Our upright position. as the latter continues. and thus as most suitable for a rewriting of the dualisms that haunt us. Johnstone’s concept of the “locales” for instance. For the play. opens the way for a pointless topology similar to how Johnstone and contemporary Whiteheadians would have it. 75) puts it. the player is  that sensation. Johnstone (1977).9/1/2015 New Materialism: Interviews & Cartographies The smoothness of topology is nowadays mostly developed (in maths) in so-called “pointless topology.” allow us to rethink morphology in terms of “continuous maps” (Johnstone 1982. Massumi’s case proves Johnstone right in introducing a concept like “continuous mapping” when emphasizing the morphogeneses taking http://quod. 39) as he calls them.5/--new-materialism-interviews-cartographies?rgn=div2.” continuing the traits of Peter T. which concludes as follows: “The player’s subjectivity is disconnected as he enters the field of potential in and as its sensation. would then only be a consequence of the morphologies at work on the continuous abstract map (or plane) that is realized.lib.” as Cache (1995. No longer related to objects. To close with an example. 75) re-reads Michel Serres’ analysis of a soccer game. as he opposes them to “frames.umich.001/1:5. “locales” allow us to do pure morphology that always already includes a multiplicity of bodies equaling physical nature. from which it is again transduced into a global reconfiguration of the field of potential.0001. Mathematics (pointless topology) is then our route (among many unforeseen routes) that allows us to get rid of our vectorial (homomorphic) status “in favor of a spreading out on the” The manner in which Massumi does not take man as the starting point of analysis—or even of bodies—but rather the forces and surfaces that are being realized throughout the material practice. we could think of how Massumi (2002.view=fulltext 25/28 . and mereotopology as it follows Whitehead ([1929/1978] 1985). The sensation is a channeling of field potential into local action. Sensation is the mode in which potential is present in the perceiving body. Here we see most convincingly why Deleuze and Guattari considered mathematics (together with music) capable of producing the smoothest of smooth spaces.

umich.” she is referring precisely to the way in which a monism actually shifts anthropocentrism.5/--new-materialism-interviews-cartographies?rgn=div2. [#link_note_28] 29. the virtual absolute is actualized. 70) finds himself: the one infinite mechanism that is all. implicitly Rotman accepting (and a Deleuze humanism and or Guattari)’s mathematics of gesture seem(s) to engage with what Stengers has called a “cosmopolitical network” or what Latour refers to as “the Parliament of Things” (see also Lischka 2007: 40). 2010.” Colebrook used this term at the conference “What is the Matter with Materialism?. the line and even from movement (which in the end makes up a correlationist It liberates a new materialism. Notes 28. that flow contingently: http://quod. as Meillassoux would put it).0001.9/1/2015 New Materialism: Interviews & Cartographies place with the creation of surfaces. have dealt with Lloyd’s monist question. Here it should be mentioned once again that French feminist theories. both material and immaterial. indeed.001/1:5. October 25. in contradistinction to the works reviewed and synthesized by Harding. and that this minor tradition in feminist theory has been our main source of inspiration. Freeing us from the point. When Braidotti (2011a) writes that “Colebrook (2000a) suggests that a younger feminist wave is looking at the question of sexual difference as not only or primarily a question that concerns the subject or the subject’s body.” Utrecht University. Colebrook provocatively calls this new feminist materialism “a materialism without bodies. Rather than anthropocentrism. Pointless topology is then one of the “infinity mechanisms” in which Henri Michaux ([1972] 2002. In line with Rotman.view=fulltext 26/28 . Latour ([1991] 1993: 142) considers the sciences to be of interest (to politics) because of its intensities that are both human and non-human.lib.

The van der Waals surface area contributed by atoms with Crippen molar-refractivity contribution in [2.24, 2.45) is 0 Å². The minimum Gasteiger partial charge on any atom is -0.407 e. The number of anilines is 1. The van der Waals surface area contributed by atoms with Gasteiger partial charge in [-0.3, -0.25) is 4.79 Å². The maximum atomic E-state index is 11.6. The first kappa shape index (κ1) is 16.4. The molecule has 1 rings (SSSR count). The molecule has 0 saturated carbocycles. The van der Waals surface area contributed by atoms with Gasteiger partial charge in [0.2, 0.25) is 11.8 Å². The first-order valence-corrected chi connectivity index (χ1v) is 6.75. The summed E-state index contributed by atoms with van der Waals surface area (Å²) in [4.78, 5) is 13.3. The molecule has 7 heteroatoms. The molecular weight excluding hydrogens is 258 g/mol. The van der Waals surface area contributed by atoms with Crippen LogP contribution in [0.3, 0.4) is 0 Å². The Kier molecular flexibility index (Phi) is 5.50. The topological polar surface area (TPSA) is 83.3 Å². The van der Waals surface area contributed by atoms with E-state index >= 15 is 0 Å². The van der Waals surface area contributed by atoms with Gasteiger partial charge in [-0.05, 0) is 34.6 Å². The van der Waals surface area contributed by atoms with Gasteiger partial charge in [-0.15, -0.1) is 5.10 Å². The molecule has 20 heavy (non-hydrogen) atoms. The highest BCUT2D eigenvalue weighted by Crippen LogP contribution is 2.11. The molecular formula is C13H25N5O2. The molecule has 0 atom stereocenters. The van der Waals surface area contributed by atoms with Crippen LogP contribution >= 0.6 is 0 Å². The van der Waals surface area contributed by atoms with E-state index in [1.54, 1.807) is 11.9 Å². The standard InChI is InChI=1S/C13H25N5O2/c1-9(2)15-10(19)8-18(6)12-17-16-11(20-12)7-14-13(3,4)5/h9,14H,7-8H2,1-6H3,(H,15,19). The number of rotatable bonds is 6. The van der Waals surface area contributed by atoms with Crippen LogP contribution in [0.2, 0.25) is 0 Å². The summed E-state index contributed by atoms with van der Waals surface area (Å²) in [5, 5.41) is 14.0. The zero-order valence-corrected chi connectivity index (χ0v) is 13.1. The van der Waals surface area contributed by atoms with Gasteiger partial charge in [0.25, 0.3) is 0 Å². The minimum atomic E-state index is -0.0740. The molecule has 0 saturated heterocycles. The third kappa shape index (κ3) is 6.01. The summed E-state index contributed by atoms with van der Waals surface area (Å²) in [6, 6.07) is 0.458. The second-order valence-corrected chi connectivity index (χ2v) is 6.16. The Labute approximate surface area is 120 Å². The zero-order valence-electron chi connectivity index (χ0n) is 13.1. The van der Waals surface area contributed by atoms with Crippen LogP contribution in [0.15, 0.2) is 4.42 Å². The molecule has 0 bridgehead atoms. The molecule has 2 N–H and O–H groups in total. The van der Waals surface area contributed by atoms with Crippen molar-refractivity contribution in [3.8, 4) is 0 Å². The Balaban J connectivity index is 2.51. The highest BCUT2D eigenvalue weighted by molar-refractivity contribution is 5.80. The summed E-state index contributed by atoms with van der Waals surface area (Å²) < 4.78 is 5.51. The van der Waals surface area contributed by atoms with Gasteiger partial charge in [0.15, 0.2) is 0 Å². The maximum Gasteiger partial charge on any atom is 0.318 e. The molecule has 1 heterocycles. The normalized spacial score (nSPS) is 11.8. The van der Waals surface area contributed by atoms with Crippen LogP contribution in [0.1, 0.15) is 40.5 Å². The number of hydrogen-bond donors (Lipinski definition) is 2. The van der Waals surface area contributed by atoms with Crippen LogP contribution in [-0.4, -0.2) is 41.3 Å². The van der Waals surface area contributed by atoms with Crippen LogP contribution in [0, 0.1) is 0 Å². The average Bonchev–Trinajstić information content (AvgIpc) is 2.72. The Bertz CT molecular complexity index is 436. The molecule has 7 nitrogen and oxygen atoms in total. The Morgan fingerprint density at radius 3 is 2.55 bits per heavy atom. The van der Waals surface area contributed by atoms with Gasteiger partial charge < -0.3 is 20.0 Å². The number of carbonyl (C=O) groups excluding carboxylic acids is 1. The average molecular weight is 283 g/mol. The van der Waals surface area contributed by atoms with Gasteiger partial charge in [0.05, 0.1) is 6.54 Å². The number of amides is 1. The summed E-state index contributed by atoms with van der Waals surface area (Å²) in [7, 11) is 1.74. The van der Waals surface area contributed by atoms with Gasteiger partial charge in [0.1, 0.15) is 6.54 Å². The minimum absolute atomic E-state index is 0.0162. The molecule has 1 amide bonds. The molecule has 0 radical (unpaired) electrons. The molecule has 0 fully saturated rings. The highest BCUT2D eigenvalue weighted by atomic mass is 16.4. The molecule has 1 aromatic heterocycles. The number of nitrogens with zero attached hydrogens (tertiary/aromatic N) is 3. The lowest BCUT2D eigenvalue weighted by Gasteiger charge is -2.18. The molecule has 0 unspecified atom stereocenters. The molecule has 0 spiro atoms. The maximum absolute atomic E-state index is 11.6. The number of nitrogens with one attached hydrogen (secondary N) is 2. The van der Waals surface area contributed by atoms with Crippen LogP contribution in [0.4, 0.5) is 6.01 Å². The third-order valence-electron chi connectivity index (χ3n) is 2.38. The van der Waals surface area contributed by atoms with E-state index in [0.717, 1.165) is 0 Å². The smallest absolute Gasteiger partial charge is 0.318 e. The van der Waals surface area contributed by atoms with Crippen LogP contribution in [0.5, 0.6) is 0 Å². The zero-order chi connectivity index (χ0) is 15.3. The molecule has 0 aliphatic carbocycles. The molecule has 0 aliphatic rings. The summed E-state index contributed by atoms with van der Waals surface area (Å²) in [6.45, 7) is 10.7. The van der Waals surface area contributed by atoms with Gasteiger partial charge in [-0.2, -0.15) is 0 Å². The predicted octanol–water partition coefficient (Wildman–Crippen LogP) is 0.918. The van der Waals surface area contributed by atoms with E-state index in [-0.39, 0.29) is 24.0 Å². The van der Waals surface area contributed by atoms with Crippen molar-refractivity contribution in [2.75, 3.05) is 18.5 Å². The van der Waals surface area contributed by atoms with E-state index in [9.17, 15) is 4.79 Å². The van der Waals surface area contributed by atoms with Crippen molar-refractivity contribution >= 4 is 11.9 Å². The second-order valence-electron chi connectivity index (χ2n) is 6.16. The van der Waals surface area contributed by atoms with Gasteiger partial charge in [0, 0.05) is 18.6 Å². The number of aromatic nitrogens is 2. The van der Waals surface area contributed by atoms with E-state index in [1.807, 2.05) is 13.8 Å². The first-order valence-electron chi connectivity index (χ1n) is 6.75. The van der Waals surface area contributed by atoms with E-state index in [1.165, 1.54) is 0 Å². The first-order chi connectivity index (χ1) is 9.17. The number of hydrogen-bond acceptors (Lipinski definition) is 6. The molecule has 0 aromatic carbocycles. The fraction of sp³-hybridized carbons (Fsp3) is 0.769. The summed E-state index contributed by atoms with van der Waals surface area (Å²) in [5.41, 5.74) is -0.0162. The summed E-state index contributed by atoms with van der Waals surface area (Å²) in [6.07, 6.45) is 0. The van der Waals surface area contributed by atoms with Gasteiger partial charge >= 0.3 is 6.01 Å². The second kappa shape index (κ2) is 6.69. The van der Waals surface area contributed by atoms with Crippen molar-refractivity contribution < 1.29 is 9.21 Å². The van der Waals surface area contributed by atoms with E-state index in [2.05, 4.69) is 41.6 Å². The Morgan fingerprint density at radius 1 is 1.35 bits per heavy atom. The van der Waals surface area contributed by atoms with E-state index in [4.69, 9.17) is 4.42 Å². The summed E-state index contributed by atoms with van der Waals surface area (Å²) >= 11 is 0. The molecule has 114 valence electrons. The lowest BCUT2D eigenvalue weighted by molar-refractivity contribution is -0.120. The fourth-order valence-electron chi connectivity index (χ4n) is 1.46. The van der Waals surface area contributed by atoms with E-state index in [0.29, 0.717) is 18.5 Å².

4/--new-materialism-interviews-cartographies? rgn=div2. which reads: “[…] we think of the referent as neither preceding nor following language because it is an immanence within it” (Kirby 1997: 19). their coldness.0001.001/1:5.001/] Previous Section [http://quod.lib.umich. we do not look at rgn=div2. [#link_note_30] Contents [http://quod.lib. their incongruous blend of hybrids.view=toc] Next Section [http://quod.lib. original emphasis). This goes beyond the claim found in Telling  Flesh. their extraterritoriality—qualities they never 27/28 . their warmth.9/1/2015 New Materialism: Interviews & Cartographies […] we continue to believe in the sciences. [#link_note_29] 30.5/--new-materialism-interviews-cartographies?rgn=div2.001/1:6/--new-materialisminterviews-cartographies?rgn=div1.  but  precisely  because  they  are  immanent  to  language” (Deleuze and Guattari [1980] 1987: 82.umich. Where the earlier Kirby seems to prioritise language—the referent being an immanence within language—the later Kirby comes to evoke a univocity that comes close to Deleuze and Guattari when they state in A  Thousand  Plateaus: “There are variables of expression that  establish  a  relation  between  language  and  the outside. their truth.0001. except after the arbitrary withdrawal of epistemology—we retain what has always been most interesting about them: their daring.umich. their experimentation. but instead of taking in their objectivity. their crazy ability to reconstitute the social bond. Mathematics’ “reference to itself” should be read in the latter manner.0001. their uncertainty.0001. but at immediate circumstantial expression and implied collective Here.view=fulltext] http://quod.001/1:5.lib.

org/10.3998/ohp. 2012 Hosted by Michigan Publishing.umich.001/ Published by: Open Humanities Press.0001.9/1/2015 New Materialism: Interviews & Cartographies DOI: http://quod. a division of the University of Michigan Library.lib.view=fulltext 28/28 . For more information please contact mpub-help@umich.0001.